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IEA frets over global spending on energy

Even with China, the second-largest economy in the world, absorbing much of the world's investments, the IEA said renewable support declined by about 7 percent.

By Daniel J. Graeber
IEA frets over global spending on energy
The International Energy Agency said it's concerned about a decline in investments in renewable energy. File Photo by Stephen Shaver/UPI | License Photo

July 17 (UPI) -- China is the largest destination for energy sector investments, but there are concerning trends of a global slowdown, the International Energy Agency said.

The IEA in its world energy investment report found total global energy investments declined 2 percent from 2016 to reach $1.8 trillion last year. Of that, most went toward the electricity sector and oil and gas supply.

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The IEA said there were signs of a continued slowdown. Financial support for renewable energy, which accounted for about 60 percent of the total spending for power generation, declined 7 percent last year.

"Such a decline in global investment for renewables and energy efficiency combined is worrying," IEA Executive Director Fatih Birol said in a statement. "This could threaten the expansion of clean energy needed to meet energy security, climate and clean-air goals."

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China, the second-largest economy in the world behind the United States, saw record spending in solar power, accounting for about 45 percent of the total. For all energy investments, China took in about 20 percent of the world total.

The Central Committee of the Communist Party of China in late June outlined goals for air quality and the broader environment from 2020. Emissions of sulfur dioxide and nitrogen oxides, both greenhouse gases, are to decline by 15 percent from 2015 levels under the plan.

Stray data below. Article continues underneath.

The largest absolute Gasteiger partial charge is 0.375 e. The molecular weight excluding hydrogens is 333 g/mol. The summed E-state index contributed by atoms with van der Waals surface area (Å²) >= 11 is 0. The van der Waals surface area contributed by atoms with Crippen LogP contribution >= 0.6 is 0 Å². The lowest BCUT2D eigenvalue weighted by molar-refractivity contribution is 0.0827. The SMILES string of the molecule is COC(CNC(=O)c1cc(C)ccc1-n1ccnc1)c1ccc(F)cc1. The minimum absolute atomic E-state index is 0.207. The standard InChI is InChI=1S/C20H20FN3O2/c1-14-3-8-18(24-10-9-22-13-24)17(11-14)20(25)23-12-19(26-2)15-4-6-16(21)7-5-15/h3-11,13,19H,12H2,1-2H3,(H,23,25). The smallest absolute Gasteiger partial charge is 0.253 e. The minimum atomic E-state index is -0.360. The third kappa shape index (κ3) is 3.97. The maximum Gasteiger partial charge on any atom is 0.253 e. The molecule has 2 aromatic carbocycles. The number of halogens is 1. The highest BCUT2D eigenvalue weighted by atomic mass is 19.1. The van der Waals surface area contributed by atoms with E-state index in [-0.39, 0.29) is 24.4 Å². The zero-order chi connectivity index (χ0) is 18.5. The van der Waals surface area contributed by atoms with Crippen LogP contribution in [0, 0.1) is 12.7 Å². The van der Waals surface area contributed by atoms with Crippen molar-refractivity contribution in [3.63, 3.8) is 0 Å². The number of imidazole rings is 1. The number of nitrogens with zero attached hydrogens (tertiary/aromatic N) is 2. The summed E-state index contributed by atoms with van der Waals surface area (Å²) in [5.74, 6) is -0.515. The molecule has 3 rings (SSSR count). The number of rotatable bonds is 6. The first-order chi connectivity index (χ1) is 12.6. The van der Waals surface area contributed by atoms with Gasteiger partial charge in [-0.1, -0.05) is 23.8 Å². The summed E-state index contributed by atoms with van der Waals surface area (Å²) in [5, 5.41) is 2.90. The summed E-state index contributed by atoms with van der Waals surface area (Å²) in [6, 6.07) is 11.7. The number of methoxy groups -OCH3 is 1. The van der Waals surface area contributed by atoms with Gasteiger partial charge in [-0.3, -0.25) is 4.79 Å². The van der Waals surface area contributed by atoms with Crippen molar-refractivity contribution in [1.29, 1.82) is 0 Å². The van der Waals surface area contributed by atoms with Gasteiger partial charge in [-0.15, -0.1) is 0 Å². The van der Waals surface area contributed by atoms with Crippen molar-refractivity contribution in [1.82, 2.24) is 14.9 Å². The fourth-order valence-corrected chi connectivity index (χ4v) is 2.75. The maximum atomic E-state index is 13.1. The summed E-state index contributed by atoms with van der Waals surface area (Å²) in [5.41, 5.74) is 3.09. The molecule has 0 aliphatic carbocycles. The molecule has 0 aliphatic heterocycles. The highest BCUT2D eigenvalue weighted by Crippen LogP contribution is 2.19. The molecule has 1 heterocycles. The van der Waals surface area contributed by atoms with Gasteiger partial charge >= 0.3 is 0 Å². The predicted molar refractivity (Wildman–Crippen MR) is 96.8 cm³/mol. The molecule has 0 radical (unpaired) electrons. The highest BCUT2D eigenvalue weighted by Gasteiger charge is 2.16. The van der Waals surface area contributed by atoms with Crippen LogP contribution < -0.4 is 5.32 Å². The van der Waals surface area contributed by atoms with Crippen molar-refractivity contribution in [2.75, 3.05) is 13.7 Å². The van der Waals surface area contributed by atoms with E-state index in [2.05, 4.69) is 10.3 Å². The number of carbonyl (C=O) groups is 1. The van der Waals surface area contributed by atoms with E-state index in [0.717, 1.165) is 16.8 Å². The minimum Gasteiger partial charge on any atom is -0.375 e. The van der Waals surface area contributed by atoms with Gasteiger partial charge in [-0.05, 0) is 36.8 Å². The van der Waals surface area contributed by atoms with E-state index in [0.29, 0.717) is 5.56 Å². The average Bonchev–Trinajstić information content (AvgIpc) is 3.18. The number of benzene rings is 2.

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For the solar panel industry, China has about 60 percent of the payrolls, representing about 2.2 million employees. China also accounts for 44 percent of the payrolls in the wind energy industry. China's so-called Blue Sky initiative calls for the eventual retirement of smaller coal-fired power plants.

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For offshore wind, it was the European market that saw record deployments last year, with nearly 4 gigawatts of wind power commissioned. One gigawatt represents the equivalent of 500 utility-scale wind turbines.

The IEA, however, found that onshore wind investments declined 15 percent, though much of that was attributed to lower costs.

For fossil fuels, investment stabilized at $790 billion last year as a decline in spending in coal and liquefied natural gas was offset by an increase in oil and gas exploration and production activity, known as the upstream sector.

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"Upstream investment rose by 4 percent to $450 billion in 2017 and is set to rise by 5 percent to $472 billion in 2018, driven by the U.S. shale sector, which is expected to grow by around 20 percent," the IEA's report read.

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